Pakistan seems set for a tug-of- war between the military and the mullahs after voters confounded the political strategy of General Pervez Musharraf in the first general election since he seized power in a bloodless coup three years ago.
The so-called King's Party, the breakaway Muslim League Quaid-e-Azam, was heavily endorsed by General Musharraf but failed to win the slim majority that analysts predicted. Now there is no guarantee of a compliant prime minister to oversee a five-year transition to democracy.
President Musharraf apparently forgot to factor in the Islamic fundamentalists when he was tinkering with the constitution and fragmenting the mainstream moderate parties of the two leading political players – the former prime ministers Benazir Bhutto and Nawaz Sharif.
Previously, those noisy Islamic fringe groups would sling as much venom at each other as against the military leader, and could be largely ignored. But six of the conservative religious parties recently united on an anti-Western platform and stunned observers by emerging as a dominant force in the borderlands near Afghanistan.
The Muthahida Majlis-e-Amal (MMA), an unprecedented coalition that contains openly pro-Taliban groups, surged ahead in the Northwest Frontier Province and Baluchistan. Voter turn-out in rural areas was higher than in the cities, where low-key campaigning failed to capture the public's imagination and a holiday on election day tempted many to stay away. In a hung parliament, the clerics may play a pivotal role in Islamabad as well.
A vote for the MMA was seen as a protest against General Musharraf's co-operation with Washington's war on terror, and his crackdown against religious extremists in Karachi. Allowing US forces to use military bases inside Pakistan as staging posts for the Afghan campaign rankles with the clerics. So does General Musharraf's end to covert support for Muslim militancy fighting in Indian-held Kashmir at the behest of Washington.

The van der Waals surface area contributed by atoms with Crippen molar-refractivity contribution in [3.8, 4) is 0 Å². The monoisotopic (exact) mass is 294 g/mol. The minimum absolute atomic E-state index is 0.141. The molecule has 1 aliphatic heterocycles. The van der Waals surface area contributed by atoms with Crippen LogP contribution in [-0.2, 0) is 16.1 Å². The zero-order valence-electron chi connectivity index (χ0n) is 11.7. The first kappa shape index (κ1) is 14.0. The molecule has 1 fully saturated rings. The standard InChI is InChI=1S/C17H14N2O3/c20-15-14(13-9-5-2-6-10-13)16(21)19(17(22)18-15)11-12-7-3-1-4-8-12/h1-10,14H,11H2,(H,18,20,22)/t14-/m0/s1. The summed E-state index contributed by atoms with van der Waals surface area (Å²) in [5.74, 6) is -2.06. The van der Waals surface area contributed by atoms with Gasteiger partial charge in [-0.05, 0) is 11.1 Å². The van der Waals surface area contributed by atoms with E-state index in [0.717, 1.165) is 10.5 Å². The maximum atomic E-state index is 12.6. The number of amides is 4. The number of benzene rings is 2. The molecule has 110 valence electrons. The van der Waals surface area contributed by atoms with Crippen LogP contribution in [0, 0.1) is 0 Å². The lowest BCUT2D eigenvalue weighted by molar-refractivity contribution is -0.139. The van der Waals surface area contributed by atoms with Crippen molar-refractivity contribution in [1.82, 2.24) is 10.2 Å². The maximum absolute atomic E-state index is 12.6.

Qazi Hussain Ahmed, the MMA spokesman, said in an interview: "Musharraf no doubt is caught in a difficult position, but he is giving up our soveriegnty. We used to look to America for liberation. It was not detested, but considered a force for freedom."
By gaining the Baluchistan and the Northwest Frontier provinces, the Islamic alliance now controls the territory where many al-Qa'ida and Taliban fugitives are believed to be hiding, possibly including Osama bin Laden.
Benazir Bhutto, barred from running for a third term by presidential decree because she was convicted of corruption charges while in self-imposed exile, ruled out a purely pragmatic alliance with the MMA to form a government. Her Pakistan People's Party gained seats in its traditional stronghold of Sindh and in parts of Punjab.
Ms Bhutto, speaking from London, assailed the election process. "It was because of pre-poll rigging and tampering with the ballot boxes that religious parties have won," Ms Bhutto told the Islamabad daily The Nation. None the less, she pledged that her party would work with General Musharraf as long as he "remains within the law".
From Jeddah, Nawaz Sharif gloated that the military leader's plans had gone awry. "People have rejected the stooges of the Musharraf government. People have rejected all the amendments prepared by the advisers of Musharraf to keep away the popular leadership from the masses," he said. But his party fared badly; most of his supporters defected to the pro-government party.
The former cricketer Imran Khan, founder of the anti-corruption Movement for Justice Party, was one of the loudest voices denouncing pre-election rigging, saying there were bribes and coercion. Mr Khan saved himself from political oblivion by winning one seat in his home town of Mianwali.
In Washington, George Bush's spokesman, Ari Fleischer, described the election as "an important milestone in the transition to democracy".
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